3134 Eastern Ave., Baltimore, MD, 21224
The position that Radney Foster enjoys in the country music landscape is remarkable. Mainstream country music and independent Americana tend to occupy separate orbits, yet for 30 years Foster has thrived in both as a songwriter, recording artist, live performer and producer. His songs — performed solo, as the duo Foster & Lloyd and as recorded by other artists — have topped the country, Americana charts alike
Foster grew up in two worlds — herding cattle on horseback at his grandfather’s East Texas ranch in the summers and hunkering over a transistor radio in West Texas hometown, listening to border radio. “My house in Del Rio was a mile from Mexico, so I heard everything growing up — from country to conjunto,” he has said. That hybrid of influences may be why Foster’s always been tough to categorize; his first success was with the seminal country/cowpunk duo Foster & Lloyd, whose first single, “Crazy Over You,” went straight to #1. His subsequent solo albums told tales through a honky tonk lens and yielded enduring hits like “Just Call Me Lonesome” and “Nobody Wins.”
“Telling stories is embedded and ingrained in my DNA” says Foster. “My grandfather was a cowboy raconteur and a storyteller. He didn’t sing songs, but he sure told stories around the campfire. There’s a long, long history of yarn spinning in Texas, and I like to think I come from that tradition.”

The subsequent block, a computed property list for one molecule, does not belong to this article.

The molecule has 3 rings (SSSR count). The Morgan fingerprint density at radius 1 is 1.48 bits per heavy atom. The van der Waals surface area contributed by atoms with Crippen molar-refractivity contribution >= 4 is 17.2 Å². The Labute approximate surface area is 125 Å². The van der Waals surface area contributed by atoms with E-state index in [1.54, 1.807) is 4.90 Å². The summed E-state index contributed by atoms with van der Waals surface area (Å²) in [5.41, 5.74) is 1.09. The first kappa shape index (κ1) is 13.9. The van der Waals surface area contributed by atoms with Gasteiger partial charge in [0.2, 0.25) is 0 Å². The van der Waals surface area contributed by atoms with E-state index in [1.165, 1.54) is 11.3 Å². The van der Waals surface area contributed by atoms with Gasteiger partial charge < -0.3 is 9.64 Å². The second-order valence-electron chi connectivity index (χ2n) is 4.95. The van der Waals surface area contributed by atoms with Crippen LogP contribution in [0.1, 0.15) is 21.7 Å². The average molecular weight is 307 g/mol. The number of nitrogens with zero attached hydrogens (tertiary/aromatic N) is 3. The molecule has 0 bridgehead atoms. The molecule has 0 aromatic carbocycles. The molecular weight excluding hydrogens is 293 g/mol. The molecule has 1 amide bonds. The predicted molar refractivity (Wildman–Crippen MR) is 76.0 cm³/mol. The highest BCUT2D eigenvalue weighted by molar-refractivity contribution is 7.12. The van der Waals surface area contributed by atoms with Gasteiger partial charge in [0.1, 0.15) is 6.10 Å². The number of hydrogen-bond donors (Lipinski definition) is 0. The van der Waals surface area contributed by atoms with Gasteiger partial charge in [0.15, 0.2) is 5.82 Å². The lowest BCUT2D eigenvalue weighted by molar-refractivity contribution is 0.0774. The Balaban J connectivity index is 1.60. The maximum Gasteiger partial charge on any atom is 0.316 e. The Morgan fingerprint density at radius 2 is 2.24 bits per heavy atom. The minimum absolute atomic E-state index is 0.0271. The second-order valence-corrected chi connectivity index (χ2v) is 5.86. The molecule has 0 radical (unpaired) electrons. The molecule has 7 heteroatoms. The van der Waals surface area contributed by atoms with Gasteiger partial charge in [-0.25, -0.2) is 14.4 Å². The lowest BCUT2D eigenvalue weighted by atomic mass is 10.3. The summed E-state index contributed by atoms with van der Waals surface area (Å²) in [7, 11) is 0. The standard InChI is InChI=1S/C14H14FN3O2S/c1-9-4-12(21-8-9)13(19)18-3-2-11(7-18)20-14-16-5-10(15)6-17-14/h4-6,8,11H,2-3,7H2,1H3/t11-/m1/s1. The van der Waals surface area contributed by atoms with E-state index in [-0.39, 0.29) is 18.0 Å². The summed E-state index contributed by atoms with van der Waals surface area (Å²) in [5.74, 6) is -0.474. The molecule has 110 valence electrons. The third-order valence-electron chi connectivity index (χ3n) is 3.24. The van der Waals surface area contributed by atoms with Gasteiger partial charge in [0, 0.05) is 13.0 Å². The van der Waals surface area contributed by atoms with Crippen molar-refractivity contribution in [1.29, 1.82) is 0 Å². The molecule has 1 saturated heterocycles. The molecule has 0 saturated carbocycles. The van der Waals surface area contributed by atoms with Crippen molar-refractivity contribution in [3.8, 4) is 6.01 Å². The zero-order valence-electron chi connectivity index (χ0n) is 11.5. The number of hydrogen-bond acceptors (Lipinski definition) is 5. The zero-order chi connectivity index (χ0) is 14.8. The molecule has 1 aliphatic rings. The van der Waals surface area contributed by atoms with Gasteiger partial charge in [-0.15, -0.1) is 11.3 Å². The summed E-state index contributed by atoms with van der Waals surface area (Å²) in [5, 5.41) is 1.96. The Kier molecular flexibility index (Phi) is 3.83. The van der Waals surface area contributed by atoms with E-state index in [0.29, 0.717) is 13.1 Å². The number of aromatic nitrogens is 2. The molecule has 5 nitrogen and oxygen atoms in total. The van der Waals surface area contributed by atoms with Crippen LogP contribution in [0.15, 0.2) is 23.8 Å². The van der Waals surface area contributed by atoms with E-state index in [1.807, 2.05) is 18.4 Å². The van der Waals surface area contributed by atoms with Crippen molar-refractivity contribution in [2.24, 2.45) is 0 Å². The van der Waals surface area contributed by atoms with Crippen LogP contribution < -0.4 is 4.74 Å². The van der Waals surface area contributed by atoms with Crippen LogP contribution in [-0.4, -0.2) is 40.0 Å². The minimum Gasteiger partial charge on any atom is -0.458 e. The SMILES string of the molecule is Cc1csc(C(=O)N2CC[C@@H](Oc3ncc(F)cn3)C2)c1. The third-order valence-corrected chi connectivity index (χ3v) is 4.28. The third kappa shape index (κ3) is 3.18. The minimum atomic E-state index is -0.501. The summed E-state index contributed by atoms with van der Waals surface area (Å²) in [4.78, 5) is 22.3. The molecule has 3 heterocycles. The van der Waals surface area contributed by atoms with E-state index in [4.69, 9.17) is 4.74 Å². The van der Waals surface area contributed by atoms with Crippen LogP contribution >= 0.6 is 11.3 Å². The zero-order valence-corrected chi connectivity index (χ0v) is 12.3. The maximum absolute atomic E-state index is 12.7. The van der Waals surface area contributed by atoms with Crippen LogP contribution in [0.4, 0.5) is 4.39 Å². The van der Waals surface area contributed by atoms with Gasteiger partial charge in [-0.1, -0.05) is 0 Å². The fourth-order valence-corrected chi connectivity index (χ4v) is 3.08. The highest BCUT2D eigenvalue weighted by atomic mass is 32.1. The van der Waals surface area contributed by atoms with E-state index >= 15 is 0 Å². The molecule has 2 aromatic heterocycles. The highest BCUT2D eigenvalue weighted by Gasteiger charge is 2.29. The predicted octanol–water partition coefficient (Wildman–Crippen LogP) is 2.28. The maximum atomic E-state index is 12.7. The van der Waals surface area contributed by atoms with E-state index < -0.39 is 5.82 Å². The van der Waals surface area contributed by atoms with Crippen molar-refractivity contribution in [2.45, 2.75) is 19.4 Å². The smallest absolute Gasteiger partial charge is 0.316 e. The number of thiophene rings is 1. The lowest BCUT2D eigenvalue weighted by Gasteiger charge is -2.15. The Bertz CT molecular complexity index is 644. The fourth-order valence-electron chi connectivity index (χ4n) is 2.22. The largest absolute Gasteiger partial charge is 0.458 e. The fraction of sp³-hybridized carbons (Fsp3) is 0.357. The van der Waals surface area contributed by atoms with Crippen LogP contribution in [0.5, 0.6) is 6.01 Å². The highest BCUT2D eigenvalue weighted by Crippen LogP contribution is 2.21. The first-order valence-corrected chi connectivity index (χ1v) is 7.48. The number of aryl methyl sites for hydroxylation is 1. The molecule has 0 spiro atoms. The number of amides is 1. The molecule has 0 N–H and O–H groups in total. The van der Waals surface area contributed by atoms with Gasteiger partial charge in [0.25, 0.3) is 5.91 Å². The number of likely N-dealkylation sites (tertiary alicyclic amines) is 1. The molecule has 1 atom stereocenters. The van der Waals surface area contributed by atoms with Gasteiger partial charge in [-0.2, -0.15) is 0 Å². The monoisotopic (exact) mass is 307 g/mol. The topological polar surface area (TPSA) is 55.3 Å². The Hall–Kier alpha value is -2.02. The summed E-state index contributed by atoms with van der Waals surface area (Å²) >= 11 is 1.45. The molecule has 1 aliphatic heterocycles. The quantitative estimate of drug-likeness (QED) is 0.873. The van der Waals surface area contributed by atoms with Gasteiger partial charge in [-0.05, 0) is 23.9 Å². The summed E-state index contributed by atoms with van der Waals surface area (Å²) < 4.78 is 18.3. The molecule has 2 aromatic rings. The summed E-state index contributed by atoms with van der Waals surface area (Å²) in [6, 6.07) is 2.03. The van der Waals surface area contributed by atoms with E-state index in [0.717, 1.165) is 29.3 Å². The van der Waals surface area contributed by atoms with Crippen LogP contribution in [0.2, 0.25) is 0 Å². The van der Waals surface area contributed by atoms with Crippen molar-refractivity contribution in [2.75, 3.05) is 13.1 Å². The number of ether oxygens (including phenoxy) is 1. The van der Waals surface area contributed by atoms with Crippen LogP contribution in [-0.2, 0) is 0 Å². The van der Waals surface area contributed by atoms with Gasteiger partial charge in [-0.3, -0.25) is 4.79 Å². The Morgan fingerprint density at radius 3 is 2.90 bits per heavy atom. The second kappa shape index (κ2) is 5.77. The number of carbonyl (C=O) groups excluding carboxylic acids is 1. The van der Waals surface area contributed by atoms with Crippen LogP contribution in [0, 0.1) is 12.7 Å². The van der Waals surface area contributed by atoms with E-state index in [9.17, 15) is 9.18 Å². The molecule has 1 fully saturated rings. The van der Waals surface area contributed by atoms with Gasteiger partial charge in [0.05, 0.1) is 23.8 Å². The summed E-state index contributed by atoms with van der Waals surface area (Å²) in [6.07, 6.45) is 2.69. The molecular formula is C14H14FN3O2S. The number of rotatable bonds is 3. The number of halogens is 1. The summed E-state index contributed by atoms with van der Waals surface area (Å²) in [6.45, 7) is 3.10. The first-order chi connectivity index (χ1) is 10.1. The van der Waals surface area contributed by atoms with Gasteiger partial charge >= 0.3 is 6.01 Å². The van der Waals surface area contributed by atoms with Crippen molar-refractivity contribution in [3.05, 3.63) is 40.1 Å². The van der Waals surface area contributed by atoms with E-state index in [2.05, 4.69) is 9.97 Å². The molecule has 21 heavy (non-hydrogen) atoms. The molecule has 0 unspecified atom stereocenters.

Considered one of the elder statesmen of Texas singer-songwriters, Foster has been a friend and mentor to many younger artists on the Texas scene. He’s written and produced songs for Randy Rogers, Jack Ingram, Kacey Musgraves, Wade Bowen, Josh Abbott, Pat Green, Cory Morrow and many others. His songs are regularly mined by superstar acts like Keith Urban (“Raining on Sunday,” “I’m In”), Sara Evans (“Real Fine Place,” “Revival”) and the Dixie Chicks (“Godspeed”).
“I’m always trying to find a little piece of the truth,” he says. With his latest release, Everything I Should Have Said, the truth is laid bare. The collection opens with “Whose Heart You Wreck,” a stormy lament to a fickle muse, and closes with the title track, an unflinching apology for things done and left undone.
Throughout his career, Foster has continuously stretched the boundaries. “I strive to challenge myself as a writer, a musician and a singer everyday.” As his voice has deepened and grown richer, so, it seems, has his focus. These are the songs of a full-grown man, who long ago left fear by the side of the road.
FRI JUL 13 | 8PM | $23, $20 MEMBERS (+$3 at the door)